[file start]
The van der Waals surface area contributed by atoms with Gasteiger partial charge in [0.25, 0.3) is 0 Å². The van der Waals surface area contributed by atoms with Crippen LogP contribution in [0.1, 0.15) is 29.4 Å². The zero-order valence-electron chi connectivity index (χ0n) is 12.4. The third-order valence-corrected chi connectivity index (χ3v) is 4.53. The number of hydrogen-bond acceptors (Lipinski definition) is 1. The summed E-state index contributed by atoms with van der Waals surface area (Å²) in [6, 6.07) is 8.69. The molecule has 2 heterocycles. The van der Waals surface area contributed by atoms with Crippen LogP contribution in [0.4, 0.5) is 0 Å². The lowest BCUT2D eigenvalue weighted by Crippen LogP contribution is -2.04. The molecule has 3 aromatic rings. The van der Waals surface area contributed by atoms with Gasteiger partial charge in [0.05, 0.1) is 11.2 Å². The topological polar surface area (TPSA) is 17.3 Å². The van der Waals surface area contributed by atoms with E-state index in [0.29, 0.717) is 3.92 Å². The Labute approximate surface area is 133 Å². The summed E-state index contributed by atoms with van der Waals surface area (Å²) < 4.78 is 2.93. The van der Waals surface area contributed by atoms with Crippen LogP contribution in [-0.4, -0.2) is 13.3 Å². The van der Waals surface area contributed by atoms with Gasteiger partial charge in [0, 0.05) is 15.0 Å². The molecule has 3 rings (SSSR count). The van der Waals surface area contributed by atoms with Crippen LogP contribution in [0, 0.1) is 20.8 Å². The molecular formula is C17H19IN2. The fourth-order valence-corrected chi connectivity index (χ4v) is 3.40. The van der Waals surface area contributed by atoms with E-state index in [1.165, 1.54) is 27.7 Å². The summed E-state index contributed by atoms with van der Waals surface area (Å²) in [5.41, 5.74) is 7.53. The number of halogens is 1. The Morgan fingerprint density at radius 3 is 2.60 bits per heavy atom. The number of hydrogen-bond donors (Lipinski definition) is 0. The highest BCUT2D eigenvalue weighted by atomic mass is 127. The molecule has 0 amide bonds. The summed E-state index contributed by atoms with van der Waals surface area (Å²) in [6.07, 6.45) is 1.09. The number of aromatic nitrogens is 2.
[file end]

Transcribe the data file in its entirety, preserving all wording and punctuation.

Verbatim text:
The van der Waals surface area contributed by atoms with Gasteiger partial charge in [0.25, 0.3) is 0 Å². The van der Waals surface area contributed by atoms with Crippen LogP contribution in [0.1, 0.15) is 29.4 Å². The zero-order valence-electron chi connectivity index (χ0n) is 12.4. The third-order valence-corrected chi connectivity index (χ3v) is 4.53. The number of hydrogen-bond acceptors (Lipinski definition) is 1. The summed E-state index contributed by atoms with van der Waals surface area (Å²) in [6, 6.07) is 8.69. The molecule has 2 heterocycles. The van der Waals surface area contributed by atoms with Crippen LogP contribution in [0.4, 0.5) is 0 Å². The lowest BCUT2D eigenvalue weighted by Crippen LogP contribution is -2.04. The molecule has 3 aromatic rings. The van der Waals surface area contributed by atoms with Gasteiger partial charge in [0.05, 0.1) is 11.2 Å². The topological polar surface area (TPSA) is 17.3 Å². The van der Waals surface area contributed by atoms with E-state index in [0.29, 0.717) is 3.92 Å². The Labute approximate surface area is 133 Å². The summed E-state index contributed by atoms with van der Waals surface area (Å²) < 4.78 is 2.93. The van der Waals surface area contributed by atoms with Crippen LogP contribution in [-0.4, -0.2) is 13.3 Å². The van der Waals surface area contributed by atoms with Gasteiger partial charge in [0, 0.05) is 15.0 Å². The molecule has 3 rings (SSSR count). The van der Waals surface area contributed by atoms with Crippen LogP contribution in [0, 0.1) is 20.8 Å². The molecular formula is C17H19IN2. The fourth-order valence-corrected chi connectivity index (χ4v) is 3.40. The van der Waals surface area contributed by atoms with E-state index in [1.165, 1.54) is 27.7 Å². The summed E-state index contributed by atoms with van der Waals surface area (Å²) in [5.41, 5.74) is 7.53. The number of halogens is 1. The Morgan fingerprint density at radius 3 is 2.60 bits per heavy atom. The number of hydrogen-bond donors (Lipinski definition) is 0. The highest BCUT2D eigenvalue weighted by atomic mass is 127. The molecule has 0 amide bonds. The summed E-state index contributed by atoms with van der Waals surface area (Å²) in [6.07, 6.45) is 1.09. The number of aromatic nitrogens is 2.